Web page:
Diana: Some people, especially those in small towns and cities, have difficulty with others’ accepting their relationship choices. There are polyamorous people who live in conservative areas or who are in professional and political circles who are closeted. The public who display moral outrage about cheating often have similar feelings about people who are not monogamous. More rarely, someone polyamorous can have their children removed by the state or in a bitter divorce dispute polyamory can be used as evidence for the case that one parent is “unfit”. In less cosmopolitan areas it can be difficult to find a partner who doesn’t mind dating someone who is already dating someone else. In terms of relationships, as I said before, there is a technology of monogamy and people have some idea of what works and what doesn’t. At the moment people are finding their own way through navigating polyamorous relationships without much guidance and often without knowing very many other polyamorous people. There are websites, online forums and other places where people can share their experiences and solutions but, in my opinion, these kinds of places usually give you more options than answers.
MC: Now, what are the benefits of polyamory?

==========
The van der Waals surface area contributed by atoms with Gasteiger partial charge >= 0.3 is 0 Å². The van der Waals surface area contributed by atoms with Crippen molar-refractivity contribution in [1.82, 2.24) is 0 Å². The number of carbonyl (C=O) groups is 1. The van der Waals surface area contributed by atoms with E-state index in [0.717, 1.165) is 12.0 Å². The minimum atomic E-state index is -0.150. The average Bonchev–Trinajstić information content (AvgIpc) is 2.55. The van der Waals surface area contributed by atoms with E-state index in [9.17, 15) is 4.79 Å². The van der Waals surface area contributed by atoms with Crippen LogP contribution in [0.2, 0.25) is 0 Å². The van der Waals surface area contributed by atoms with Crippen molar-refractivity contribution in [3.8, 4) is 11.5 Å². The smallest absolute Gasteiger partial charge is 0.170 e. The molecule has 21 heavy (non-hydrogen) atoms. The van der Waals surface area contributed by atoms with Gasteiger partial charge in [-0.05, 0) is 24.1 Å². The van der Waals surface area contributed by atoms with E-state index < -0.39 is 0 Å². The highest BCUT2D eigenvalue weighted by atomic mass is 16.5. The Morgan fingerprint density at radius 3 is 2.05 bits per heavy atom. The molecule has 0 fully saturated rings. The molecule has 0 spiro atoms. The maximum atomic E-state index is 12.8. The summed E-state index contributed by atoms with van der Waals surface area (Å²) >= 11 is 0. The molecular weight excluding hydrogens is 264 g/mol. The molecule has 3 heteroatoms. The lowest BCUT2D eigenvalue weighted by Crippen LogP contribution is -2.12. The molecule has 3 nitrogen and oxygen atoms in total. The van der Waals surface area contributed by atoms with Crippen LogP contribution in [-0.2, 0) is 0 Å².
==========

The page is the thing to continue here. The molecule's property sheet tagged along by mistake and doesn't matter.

Diana: Engaging with people romantically and sexually is thrilling and a great source of pleasure, satisfaction and adventure in most people’s lives. One of the things I love about being polyamorous is learning new things from people I date who I get to know better and spend more time with than friends. People in monogamous relationships often see their social networks shrink both because they have less time to spend with their friends but also because jealousy reduces the freedom they have to spend time with opposite sex friends or in places where they could meet other people who might threaten their relationship. In my experience, polyamorous people have larger social networks both because they have more freedom but also because they connect with the social networks of people that they date. In monogamous relationships people often take their partner for granted and forget why they felt attracted to them and fell in love. In polyamorous relationships you are reminded of how desirable your partner is and can even learn new things about your partner to love by seeing them interact with their other partners. Finally, strategies that need to be employed to do polyamory successfully like honest and open communication, being physically and psychologically attractive to others and self awareness about jealousy and other negative emotions can make your relationships and other aspects of your life better.